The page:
TTArtisan has announced a new low-budget lens. This one, though, is a little different to all the short focal length f/0.95 lenses. This one’s at the very opposite end of the spectrum with a 500mm focal length and max aperture of f/6.3.
It comes in a variety of mounts, including Sony E, Leica L, Nikon Z and Canon RF. Yes, those last two confirm what you suspect. As with most other TTArtisan lenses, this one’s a manual focus lens, too.
I have to admit, given that this lens is manual focus and almost certainly has no electronic communications with the camera, I’m a little disappointed there isn’t a Micro Four Thirds version of this lens.
Tor those shooting Sony E, Leica L, Nikon Z and Canon RF – none of which are adaptable to Micro Four Thirds – you’re in luck. It’s not going to be the lens for everybody. There are reasons some 500mm lenses cost $10K+, and this one costs… well, not even close to $10K.
But it looks to offer a lot of versatility for a very good price. If you’re a beginner just thinking about your first long lens, this may be one worth considering. Honestly, if there were a Micro Four Thirds version, I’d probably be thinking of picking one of these up to play with myself!
A super-telephoto for all occasions
The company touts the lens as being ideal for everything from sports and wildlife to landscapes and astrophotography. It comes with a cap for both ends, as well as a metal (screw-on?) hood. It has a built-in tripod mounting collar.
Disappointingly, the foot doesn’t appear to bear the Arca Swiss profile, so it doesn’t look like you’ll be able to clamp this straight in your tripod head. This might just be a me thing, though. I was spoiled over a decade ago when I bought a 3rd party replacement foot for my Nikon 70-200mm f/2.8 VR. I’ve since designed it into some 3D-printed custom tripod collars. And I love it when it’s built into the tripod collar foot.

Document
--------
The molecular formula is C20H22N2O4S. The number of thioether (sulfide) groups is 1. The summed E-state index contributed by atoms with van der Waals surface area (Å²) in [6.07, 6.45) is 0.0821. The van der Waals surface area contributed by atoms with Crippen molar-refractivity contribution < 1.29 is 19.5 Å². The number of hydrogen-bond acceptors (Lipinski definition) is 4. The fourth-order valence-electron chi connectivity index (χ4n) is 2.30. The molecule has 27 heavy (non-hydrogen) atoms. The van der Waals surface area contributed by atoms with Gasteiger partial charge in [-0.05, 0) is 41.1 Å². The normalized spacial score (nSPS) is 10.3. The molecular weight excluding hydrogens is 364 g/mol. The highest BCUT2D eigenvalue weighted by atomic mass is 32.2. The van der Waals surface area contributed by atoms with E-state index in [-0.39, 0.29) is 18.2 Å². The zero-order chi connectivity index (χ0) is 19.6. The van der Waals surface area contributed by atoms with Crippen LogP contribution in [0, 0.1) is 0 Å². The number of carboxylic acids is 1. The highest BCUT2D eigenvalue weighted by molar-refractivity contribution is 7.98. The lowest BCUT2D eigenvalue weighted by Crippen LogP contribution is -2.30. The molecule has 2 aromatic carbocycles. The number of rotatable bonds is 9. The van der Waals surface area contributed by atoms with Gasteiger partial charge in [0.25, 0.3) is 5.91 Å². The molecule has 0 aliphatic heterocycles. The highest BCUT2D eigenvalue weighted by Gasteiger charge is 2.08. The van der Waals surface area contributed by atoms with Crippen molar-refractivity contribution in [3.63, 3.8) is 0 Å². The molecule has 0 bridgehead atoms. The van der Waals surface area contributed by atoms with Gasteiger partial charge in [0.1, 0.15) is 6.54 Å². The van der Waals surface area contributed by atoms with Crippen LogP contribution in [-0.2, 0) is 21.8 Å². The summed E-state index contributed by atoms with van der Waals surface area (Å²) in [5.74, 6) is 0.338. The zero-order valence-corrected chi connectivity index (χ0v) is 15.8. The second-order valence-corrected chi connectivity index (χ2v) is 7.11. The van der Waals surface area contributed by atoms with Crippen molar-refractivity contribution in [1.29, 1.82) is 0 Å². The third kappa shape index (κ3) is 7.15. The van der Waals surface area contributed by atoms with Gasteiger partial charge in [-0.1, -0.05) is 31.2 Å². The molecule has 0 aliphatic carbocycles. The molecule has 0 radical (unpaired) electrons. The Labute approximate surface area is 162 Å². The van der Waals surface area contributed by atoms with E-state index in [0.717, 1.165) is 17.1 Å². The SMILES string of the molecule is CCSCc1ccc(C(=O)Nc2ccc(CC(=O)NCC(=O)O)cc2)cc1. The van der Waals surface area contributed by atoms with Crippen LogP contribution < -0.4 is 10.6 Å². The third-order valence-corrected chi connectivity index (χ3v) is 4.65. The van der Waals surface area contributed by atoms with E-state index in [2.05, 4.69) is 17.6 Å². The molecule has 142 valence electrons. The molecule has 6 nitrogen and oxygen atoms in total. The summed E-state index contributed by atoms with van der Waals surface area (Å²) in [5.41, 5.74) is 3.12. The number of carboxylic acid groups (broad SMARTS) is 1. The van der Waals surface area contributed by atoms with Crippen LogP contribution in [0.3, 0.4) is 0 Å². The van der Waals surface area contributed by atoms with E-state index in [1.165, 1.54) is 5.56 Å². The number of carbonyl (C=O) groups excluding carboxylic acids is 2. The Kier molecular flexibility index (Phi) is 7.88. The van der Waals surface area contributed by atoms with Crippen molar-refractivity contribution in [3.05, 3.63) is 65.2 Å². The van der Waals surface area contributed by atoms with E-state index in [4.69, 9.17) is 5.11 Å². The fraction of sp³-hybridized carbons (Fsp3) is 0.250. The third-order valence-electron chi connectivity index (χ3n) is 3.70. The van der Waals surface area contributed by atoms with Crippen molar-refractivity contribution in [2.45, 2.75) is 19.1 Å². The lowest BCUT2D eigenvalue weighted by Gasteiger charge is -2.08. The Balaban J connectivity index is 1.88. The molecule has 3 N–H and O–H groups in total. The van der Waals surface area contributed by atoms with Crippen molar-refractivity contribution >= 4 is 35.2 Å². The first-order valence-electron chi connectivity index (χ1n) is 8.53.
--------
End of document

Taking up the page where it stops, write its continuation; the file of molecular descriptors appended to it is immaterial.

Geared for your convenience
The lens appears to be geared – and presumably 0.8 MOD – which makes it not only useful for filmmakers, but anybody who needs remote manual focus control. Remote manual focus control can be fantastic for things like astrophotography or wildlife, where you’re not always sitting right next to the camera.
As well as being handy when you’re not physically around the camera, wireless remote control can prevent issues like camera shake. If you’ve ever touched your super long lenses to manually refocus them, you’ll have noted how long they take to settle!
Sample photos created by the lens on a variety of cameras seem to show pretty great results for such an inexpensive lens. Again, it’s manual focus, so tracking moving subjects will be tricky-to-impossible, but for static scenes, or where you have more patience that the wildlife, it looks to be a decent option.